Economy

SEZ rules may be tweaked to let excess land be used for factories

M Ramesh Chennai | Updated on August 22, 2019 Published on August 22, 2019

An aerial view of IT SEZ in Andhra Pradesh. Representative image   -  The Hindu

The government is warming up to an idea mooted by the industry to relax rules to enable excess land with various Special Economic Zones (SEZs) to house factories that need to be set up quickly, Ajay Sahai, Director-General and CEO of the Federation of Indian Export Organisations (FIEO), told Business Line here on Wednesday.

The idea that excess land with SEZs could be allocated to exporters, against the backdrop of difficulties and long lead times in acquiring land, was suggested by the FIEO to the government on July 31.

“The government is favourable,” Sahai said. He was here in connection with a seminar on ‘MSME Exports from Tamil Nadu – Opportunities and Challenges’, organised by the FIEO.

Units set up in the zones enjoy certain tax concessions. There are 232 operational SEZs in the country. The industry has invested ₹5.07-lakh crore in setting up plants inside the zones. These plants provide employment to 2 million people and exported goods and services worth ₹7.01-lakh crore in FY19.

Industry-specific SEZs

Some of these SEZs are industry-specific. For example, some can house only units engaged in the manufacture of electronic products. They can’t allow other products even if they have vacant land unless they get themselves approved as ‘multi-product SEZs’.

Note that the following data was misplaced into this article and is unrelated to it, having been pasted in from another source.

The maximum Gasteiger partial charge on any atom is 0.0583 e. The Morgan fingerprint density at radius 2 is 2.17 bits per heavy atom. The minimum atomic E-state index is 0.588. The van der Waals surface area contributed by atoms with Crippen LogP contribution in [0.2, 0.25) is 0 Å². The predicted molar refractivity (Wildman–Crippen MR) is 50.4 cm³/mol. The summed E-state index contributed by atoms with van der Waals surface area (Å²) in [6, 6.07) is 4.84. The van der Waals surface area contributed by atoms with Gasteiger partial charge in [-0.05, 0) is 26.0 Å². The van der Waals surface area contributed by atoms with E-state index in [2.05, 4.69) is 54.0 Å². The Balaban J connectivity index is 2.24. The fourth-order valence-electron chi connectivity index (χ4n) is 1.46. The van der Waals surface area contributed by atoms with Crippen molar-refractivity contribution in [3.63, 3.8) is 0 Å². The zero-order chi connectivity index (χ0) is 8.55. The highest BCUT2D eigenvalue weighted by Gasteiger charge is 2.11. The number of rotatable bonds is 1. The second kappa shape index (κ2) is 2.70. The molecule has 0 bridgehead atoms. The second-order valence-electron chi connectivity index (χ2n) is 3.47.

The plea before the government now is to make it easy for any SEZ to house any unit. This plea has been made in the context of India losing out on business opportunities that could come in its way following the trade war between the US and China.

Indian companies lack the scale to quickly start supplying to, say, the US. This is particularly true of the leather footwear sector, where Indian units simply do not have the capacity to cater to US orders, which are typically large.

It takes a lot of time for these manufacturers to buy land and set up factories.

But some SEZs that may have adequate land and infrastructure (like electricity, water, security) are not in a position to accommodate them because they are not “multi-product” SEZs.

A case in example is that of a Chennai-based exporter, Super Auto Forge Ltd, which produces auto components. This company got an order from a vendor of Ford in the US for suspension assemblies. The business is potentially worth ₹200 crore a year, which is a big deal for a ₹550-crore company.

Super Auto Forge has a unit in the Madras Export Processing Zone, but there is no room for a new factory there. It couldn’t get space in other neighbouring SEZs. After battling for eight months, the company set up shop in the Sri City industrial estate in Andhra Pradesh, north of Chennai. It got its problem thus solved, but the company officials told Business Line that it would have been a lot better for the company if it had got lands near its existing facilities.

Published on August 22, 2019
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